The former general who brought order out of chaos in Iraq years ago believes the United States should carve out safe zones in Syria, to reduce violence and stem the flow of refugees flooding into Europe and elsewhere.
"I would support the establishment of enclaves in Syria protected by coalition air power where a moderate Sunni force could be supported and where additional forces could be trained, internally displaced persons could find refuge and the Syrian opposition could organize," said David Petraeus in testimony to the Senate Armed Services Committee on Tuesday.
A former four-star general and CIA director, Petraeus lost his job three years ago when he revealed that he shared classified information with a married US Army reserve officer researching a book about him. He was sentenced to two years of probation and fined $100,000. He now works at KKR, a private equity firm.
Petraeus' claim to fame was leading the so-called surge in Iraq in 2007 after a particularly bloody year of fighting between American troops and the many militias that had sprung up in the turmoil following the 2003 invasion of the country.
The surge is widely credited with restoring order to Iraq until the Islamic State's rise to power last year. In his Senate testimony, Petraeus expressed disappointment with how things had disintegrated and blamed his former boss, President Barack Obama, for the situation.
"It is frequently said that there is no military solution to Syria or the other conflicts roiling the Middle East," Petraeus said, presumably referring to Obama's reluctance to use military force in the region. "This may be true, but it is also misleading. For, in every case, if there is to be any hope of a political settlement, a certain military and security context is required, and that context will not materialize on its own. We and our partners need to facilitate it, and over the past four years, we have not done so."
But Obama has likely considered the safe zone idea.
In July, after the White House announced a deal to use a Turkish air base to strike against IS, US officials denied reports that the deal included establishing safe zones in Syria — a back and forth that Bloomberg columnist Josh Rogin said symbolized Obama's disorganized approach to the region.
The president's reticence might be due to the fact safe zones have a very mixed record.
Three years ago, when Turkey first requested that the United Nations (UN) set up safe zones in Syria as the first tide of refugees was rushing over its border, UN High Commissioner for Refugees Antonio Guterres said international law gave everyone the right to cross borders when fleeing violence. Safe zones, on the other hand, often trapped refugees in dangerous places, he said.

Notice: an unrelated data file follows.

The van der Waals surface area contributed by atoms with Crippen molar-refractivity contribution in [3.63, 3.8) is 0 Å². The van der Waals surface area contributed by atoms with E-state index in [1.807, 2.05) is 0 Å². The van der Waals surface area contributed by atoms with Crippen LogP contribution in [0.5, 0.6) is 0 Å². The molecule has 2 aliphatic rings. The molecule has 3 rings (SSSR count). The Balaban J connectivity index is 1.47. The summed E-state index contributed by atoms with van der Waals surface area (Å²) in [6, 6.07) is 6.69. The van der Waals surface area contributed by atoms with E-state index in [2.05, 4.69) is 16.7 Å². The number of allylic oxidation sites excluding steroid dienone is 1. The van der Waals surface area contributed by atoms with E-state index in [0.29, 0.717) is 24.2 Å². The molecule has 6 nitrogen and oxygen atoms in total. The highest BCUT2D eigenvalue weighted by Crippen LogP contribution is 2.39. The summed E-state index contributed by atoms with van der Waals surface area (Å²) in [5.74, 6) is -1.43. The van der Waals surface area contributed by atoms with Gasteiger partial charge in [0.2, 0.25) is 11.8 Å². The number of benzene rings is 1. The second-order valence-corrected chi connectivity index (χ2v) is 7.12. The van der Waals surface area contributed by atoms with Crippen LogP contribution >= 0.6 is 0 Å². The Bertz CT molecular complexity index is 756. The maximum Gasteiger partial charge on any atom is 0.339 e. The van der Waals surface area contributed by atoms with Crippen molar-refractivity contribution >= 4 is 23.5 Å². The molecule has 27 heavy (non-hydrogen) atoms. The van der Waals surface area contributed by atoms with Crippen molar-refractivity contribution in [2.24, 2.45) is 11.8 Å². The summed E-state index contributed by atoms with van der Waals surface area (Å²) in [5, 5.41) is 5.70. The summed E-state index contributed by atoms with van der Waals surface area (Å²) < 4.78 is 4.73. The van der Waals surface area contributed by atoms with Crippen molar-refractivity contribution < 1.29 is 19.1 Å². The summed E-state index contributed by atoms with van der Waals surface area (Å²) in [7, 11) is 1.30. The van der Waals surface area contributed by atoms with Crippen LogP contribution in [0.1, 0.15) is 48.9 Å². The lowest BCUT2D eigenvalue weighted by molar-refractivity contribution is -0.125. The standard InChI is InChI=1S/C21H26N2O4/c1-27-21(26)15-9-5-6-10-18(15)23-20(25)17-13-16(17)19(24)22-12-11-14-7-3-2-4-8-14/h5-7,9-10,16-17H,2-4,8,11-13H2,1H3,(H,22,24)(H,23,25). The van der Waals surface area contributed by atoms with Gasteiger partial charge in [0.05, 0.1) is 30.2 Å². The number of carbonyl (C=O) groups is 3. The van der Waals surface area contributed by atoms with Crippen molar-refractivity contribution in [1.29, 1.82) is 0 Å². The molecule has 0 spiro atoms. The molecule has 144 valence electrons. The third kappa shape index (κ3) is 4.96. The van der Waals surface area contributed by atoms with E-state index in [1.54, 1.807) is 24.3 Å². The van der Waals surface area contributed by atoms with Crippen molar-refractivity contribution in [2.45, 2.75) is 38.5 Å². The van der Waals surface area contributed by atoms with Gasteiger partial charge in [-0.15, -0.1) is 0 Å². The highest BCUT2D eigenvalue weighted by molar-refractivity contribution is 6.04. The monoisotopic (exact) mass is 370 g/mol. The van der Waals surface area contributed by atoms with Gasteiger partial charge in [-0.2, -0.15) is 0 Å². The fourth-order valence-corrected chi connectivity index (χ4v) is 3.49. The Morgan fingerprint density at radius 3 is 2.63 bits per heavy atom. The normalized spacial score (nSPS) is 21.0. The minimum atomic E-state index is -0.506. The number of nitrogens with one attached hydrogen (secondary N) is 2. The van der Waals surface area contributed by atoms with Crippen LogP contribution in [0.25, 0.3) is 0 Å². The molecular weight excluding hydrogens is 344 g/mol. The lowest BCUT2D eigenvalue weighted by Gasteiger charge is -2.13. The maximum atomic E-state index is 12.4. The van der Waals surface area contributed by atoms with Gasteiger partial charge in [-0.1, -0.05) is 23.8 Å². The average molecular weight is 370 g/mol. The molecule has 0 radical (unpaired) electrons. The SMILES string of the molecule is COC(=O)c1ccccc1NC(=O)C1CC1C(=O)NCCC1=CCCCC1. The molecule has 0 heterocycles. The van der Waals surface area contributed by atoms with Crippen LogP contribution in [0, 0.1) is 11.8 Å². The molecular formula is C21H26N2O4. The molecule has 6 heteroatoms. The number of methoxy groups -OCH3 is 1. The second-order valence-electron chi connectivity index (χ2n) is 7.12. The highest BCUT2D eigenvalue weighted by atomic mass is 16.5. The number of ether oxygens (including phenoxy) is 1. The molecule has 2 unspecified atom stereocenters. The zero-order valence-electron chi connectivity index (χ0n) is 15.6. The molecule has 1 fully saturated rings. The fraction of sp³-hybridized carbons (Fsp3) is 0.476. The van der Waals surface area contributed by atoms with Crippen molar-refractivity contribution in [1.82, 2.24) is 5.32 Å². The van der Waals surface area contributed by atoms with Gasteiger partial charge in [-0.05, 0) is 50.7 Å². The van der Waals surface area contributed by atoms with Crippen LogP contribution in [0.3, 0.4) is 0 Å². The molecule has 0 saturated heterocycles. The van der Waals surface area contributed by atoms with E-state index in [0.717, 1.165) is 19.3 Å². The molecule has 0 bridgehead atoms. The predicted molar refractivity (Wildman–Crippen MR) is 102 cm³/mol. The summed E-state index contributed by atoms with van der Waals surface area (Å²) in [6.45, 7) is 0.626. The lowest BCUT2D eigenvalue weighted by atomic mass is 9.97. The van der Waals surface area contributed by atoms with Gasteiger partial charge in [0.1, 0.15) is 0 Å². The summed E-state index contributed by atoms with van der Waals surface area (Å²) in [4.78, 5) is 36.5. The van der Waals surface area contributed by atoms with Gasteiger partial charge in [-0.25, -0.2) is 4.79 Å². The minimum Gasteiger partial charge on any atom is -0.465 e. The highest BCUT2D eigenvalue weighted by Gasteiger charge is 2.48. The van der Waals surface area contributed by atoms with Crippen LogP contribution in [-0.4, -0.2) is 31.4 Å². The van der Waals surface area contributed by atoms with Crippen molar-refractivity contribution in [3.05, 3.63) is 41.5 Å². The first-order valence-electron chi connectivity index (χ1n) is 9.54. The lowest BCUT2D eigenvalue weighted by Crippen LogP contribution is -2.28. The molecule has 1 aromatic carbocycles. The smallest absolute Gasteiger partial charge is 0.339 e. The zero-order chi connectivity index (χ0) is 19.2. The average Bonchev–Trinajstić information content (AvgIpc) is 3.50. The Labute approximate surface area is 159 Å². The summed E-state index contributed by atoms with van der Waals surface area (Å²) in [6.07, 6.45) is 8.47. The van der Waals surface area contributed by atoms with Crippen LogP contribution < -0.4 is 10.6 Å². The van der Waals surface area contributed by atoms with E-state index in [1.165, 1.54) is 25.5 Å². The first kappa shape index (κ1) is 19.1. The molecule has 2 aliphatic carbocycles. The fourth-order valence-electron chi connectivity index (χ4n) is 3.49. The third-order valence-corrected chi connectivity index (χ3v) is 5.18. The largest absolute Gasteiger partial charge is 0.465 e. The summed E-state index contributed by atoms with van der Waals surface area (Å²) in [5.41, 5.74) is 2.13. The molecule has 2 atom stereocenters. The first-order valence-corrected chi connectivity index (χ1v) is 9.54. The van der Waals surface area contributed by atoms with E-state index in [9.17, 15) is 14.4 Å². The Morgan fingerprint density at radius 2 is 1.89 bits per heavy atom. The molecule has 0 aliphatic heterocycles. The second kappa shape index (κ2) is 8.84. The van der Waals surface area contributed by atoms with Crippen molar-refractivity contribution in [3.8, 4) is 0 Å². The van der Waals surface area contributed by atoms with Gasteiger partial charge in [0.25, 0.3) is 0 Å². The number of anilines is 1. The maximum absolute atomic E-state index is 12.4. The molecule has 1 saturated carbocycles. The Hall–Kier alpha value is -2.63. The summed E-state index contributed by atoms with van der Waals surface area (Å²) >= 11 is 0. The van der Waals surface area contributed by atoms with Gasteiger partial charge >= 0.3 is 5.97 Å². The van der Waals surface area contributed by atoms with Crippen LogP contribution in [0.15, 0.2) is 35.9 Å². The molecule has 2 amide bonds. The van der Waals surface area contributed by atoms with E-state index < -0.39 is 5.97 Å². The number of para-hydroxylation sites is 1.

"This is a right that must not be jeopardized, for instance, through the establishment of so-called safe havens or other similar arrangements," said Guterres. "Bitter experience has shown that it is rarely possible to provide effective protection and security in such areas."
In 1995, UN troops supposedly operating safe zones failed to protect Bosnians during the Srebrenica massacre. In 1994, the UN sought to set up safe zones to protect Rwandans in their country's bloody civil war. This effort also failed to prevent genocide.
But some safe zones have worked well, said James F. Jeffrey, a former ambassador to Iraq and Baghdad under ex-President George W. Bush who is now a fellow at the Washington Institute for Near East Policy.
The US established a no-fly zone in northern Iraq in the early 1990s that gave Kurdish Peshmerga soldiers a fighting chance against Saddam Hussein's forces. Now an autonomous region of Iraq, Kurdistan was a shining example of a moderate, pro-American Islamic regime, he said.
"Safe havens run by wimpy UN organizations with flowers coming out of their gun barrels have a bad reputation," Jeffrey told VICE News. "In Kurdistan, it was a startling success."
Jeffrey rattled off what the safe zones would entail: Turkish troops would protect the refugees until American advisors trained a local fighting force. American planes would ward off Syrian government and IS forces. Aid agencies and nonprofits would provide shelter and food.
As Syrian refugees continue to flood into Turkey, Lebanon and Europe, Jeffrey believed Obama should give them a credible option for staying home.
"This is just a tremendously complicated Middle East, but that's not a reason to wash your hands," said Jeffrey. "If you are waiting to engage where there is no risk, all of the sides are lined up and victory is assured, you are never going to engage in the Middle East."
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